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Workshops

Progress and developments of artificial intelligence for drug design

June 17, 2019 to June 19, 2019
Location : Italian Institute of Technology

Organisers

  • Marco De Vivo (Istituto Italiano di Technologia, Italy)
  • György M Keseru (Research Center for Natural Sciences, Hungary)
  • Jonas Boström (AstraZeneca, Sweden)
  • Darren Green (GlaxoSmithKline, United Kingdom)

Supports

   CECAM

Description

After decades of incremental innovations in drug design, artificial intelligence (AI) tools have started to show promise revolutionizing the way finding new drug targets, identifying viable chemical starting points, designing efficient synthesis routes and defining novel therapeutic markers for translational studies.

The new concept and the associated technologies have the potential alleviating the numbers game in drug discovery as well as making pharma R&D more efficient by automation In early discovery AI can support finding better drugs against well characterized targets by the analysis and prediction of druggable binding sites and exploitable interactions, as well as for a target deconvolution/identification. Deep learning algorithms can transform screening programs by being taught to design optimized compounds and increase hit rates utilizing the knowledge encoded in large published and proprietary datasets. Further applications involve repositioning and redesign programs that search in the known set of drugs to find pharmacotherapies for new indications.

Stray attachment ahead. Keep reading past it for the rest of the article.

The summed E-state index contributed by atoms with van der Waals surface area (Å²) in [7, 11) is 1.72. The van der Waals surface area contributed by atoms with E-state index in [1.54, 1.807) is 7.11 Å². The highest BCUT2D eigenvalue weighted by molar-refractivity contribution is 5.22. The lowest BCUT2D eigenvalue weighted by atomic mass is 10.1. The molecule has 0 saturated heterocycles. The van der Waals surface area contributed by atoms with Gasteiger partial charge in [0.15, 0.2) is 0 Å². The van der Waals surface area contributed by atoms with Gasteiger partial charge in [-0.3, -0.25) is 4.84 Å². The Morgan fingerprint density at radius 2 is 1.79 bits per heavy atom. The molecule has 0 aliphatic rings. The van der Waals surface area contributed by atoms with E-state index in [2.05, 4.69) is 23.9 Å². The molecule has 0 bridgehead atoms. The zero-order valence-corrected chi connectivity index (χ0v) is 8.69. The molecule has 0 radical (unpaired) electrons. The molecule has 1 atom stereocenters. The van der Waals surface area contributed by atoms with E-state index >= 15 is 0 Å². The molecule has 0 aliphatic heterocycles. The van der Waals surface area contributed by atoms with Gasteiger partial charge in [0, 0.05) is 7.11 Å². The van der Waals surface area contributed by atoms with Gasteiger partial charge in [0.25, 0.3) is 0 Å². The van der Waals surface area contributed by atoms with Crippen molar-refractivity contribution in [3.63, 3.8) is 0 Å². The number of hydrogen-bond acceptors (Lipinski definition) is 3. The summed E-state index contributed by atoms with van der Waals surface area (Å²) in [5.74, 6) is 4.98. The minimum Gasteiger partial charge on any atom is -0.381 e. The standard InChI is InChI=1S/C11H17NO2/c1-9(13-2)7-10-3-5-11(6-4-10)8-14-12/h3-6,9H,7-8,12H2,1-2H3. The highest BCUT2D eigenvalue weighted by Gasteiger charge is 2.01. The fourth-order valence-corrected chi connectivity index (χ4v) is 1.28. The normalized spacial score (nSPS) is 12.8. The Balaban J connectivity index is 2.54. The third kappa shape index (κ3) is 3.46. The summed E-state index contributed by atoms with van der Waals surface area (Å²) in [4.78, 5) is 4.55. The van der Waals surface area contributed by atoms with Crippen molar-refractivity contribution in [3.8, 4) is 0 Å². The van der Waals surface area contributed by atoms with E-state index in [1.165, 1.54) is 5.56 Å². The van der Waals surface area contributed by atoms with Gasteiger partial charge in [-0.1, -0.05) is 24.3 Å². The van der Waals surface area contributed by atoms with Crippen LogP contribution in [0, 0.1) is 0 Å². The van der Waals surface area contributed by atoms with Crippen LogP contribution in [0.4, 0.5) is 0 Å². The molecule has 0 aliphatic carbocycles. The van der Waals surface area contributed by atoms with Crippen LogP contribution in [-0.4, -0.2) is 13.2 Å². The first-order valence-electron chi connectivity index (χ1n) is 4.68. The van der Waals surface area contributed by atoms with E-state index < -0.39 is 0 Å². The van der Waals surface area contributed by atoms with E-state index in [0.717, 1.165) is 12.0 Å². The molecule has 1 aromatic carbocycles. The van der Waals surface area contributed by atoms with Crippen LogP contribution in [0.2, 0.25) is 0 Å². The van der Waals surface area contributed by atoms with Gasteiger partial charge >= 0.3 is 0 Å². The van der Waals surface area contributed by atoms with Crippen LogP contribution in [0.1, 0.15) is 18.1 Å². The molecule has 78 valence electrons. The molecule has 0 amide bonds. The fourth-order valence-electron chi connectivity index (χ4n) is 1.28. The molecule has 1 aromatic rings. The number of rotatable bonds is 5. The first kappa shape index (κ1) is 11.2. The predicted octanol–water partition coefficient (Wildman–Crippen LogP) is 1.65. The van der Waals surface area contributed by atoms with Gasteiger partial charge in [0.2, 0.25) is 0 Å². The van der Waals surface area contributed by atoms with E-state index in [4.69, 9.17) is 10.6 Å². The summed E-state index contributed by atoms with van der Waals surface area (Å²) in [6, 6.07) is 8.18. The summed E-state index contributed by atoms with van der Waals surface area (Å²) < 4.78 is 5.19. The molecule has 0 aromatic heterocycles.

Medicinal chemistry teams realizes multiple benefits from these tools. In drug design, AI technologies are perfectly suited for solving multidimensional optimization problems that is typically the case in drug discovery settings. In synthetic chemistry, deep learning can suggest viable alternatives how to best synthesize the designed compounds. Optimization of chemical reactions using contributes to provide the best compound at the best time that might deliver lower attrition rates as compounds move through the pharma value chain. The efficiency of these processes are often enhanced by automated technologies in both synthesis and testing that provides a previously unseen amount of data feeding and improving AI-based design technologies. Finally, AI technologies have significant impact on clinical research. Its advancement to the clinical trials results the process faster, cutting costs, improving trial quality, and reducing trial times. Finding disease biomarkers and gene signatures support recruiting eligible clinical trial patients and opens new perspectives in personalized therapies. The present workshop covers the key areas of AI driven drug discovery including the theory and practice in target identification, hit finding, drug design and synthetic chemistry.



References

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2. Segler et al, Planning chemical syntheses with deep neural networks and symbolic AI, Nature, 555 p604, 2018
3. Schwaller et al, “Found in Translation”: Predicting Outcomes of Complex Organic Chemistry Reactions using Neural Sequence-to-Sequence Model, arXiv:1711.04810
4. Merk et al, De Novo Design of Bioactive Small Molecules by Artificial Intelligence, Mol. Inf., 37, 1700153, 2018
5. Pant et al, Design, Synthesis, and Testing of Potent, Selective Hepsin Inhibitors via Application of an Automated Closed-Loop Optimization Platform, J. Med. Chem., 61, p4335, 2018
6. Gómez-Bombarelli et al, Automatic Chemical Design Using a Data-Driven Continuous Representation of Molecules, ACS Cent. Sci., 4, p268, 2018
7. Segler et al, Generating Focussed Molecule Libraries for Drug Discovery with Recurrent Neural Networks, arXiv:1701.01329
8. Altae-Tran et al, Low Data Drug Discovery with One-Shot Learning, ACS Cent. Sci., 3, p283, 2017